Cameroon has sent an official report of highly pathogenic avian influenza (HPAI) in poultry to the World Organisation for Animal Health (OIE).

This was the first outbreak of the disease in the Central African country since 2006. The presence of the H5N1 virus variant was confirmed after unusually high mortality at a breeder rearing facility at a poultry complex in the capital, Yaoundé in the third week of May. In all, 15,000 of the birds in the flock of 33,000 breeders, broilers and layers died; the rest have been destroyed. The source of infection is unknown.

According to Africa News, the affected farm is one of the country’s largest poultry operations. After the disease was confirmed, officials met to strengthening measures to contain the outbreak, and the country’s poultry farmers have been urged to collaborate with the authorities to stop the further spread of the disease. Late last week, Cameroon’s Minister of Livestock, Fisheries and Animal Industries, Dr. Taiga, banned the sale of poultry in markets across Mfoundi Division, which includes Yaoundé.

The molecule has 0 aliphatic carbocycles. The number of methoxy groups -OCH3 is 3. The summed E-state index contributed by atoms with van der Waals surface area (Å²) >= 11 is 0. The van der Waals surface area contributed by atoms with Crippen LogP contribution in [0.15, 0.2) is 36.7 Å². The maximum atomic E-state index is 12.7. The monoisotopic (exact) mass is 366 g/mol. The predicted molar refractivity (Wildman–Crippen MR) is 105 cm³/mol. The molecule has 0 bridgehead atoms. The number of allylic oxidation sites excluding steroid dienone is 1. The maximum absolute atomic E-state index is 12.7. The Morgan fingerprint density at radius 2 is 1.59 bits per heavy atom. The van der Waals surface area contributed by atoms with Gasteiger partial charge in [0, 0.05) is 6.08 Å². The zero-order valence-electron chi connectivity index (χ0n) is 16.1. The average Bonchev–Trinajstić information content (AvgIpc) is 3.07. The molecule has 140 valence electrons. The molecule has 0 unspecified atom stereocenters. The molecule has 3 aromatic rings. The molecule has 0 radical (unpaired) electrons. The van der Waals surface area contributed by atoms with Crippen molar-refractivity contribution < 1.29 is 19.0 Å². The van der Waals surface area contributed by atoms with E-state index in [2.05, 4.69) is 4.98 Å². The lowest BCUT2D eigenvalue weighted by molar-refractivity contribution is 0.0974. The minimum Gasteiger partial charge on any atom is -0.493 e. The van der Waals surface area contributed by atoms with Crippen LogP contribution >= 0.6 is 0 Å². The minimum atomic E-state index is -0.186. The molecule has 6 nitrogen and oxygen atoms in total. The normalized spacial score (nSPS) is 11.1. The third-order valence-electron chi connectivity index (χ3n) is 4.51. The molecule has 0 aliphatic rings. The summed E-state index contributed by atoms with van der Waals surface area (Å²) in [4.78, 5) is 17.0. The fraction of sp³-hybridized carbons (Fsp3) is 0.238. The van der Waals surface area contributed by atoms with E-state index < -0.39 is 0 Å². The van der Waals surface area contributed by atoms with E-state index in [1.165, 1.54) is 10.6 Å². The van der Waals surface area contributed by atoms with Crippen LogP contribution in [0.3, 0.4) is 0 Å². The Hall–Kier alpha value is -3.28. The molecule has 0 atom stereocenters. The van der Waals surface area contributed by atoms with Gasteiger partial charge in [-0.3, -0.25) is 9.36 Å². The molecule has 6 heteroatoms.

The 2006 outbreak led to the collapse of the country’s poultry sector, according to Cameroon Concord, as the local population stopped buying chicken for fear of contracting the virus.

Cameroon is the only country to report a new case of highly pathogenic avian flu to the OIE within the past two weeks.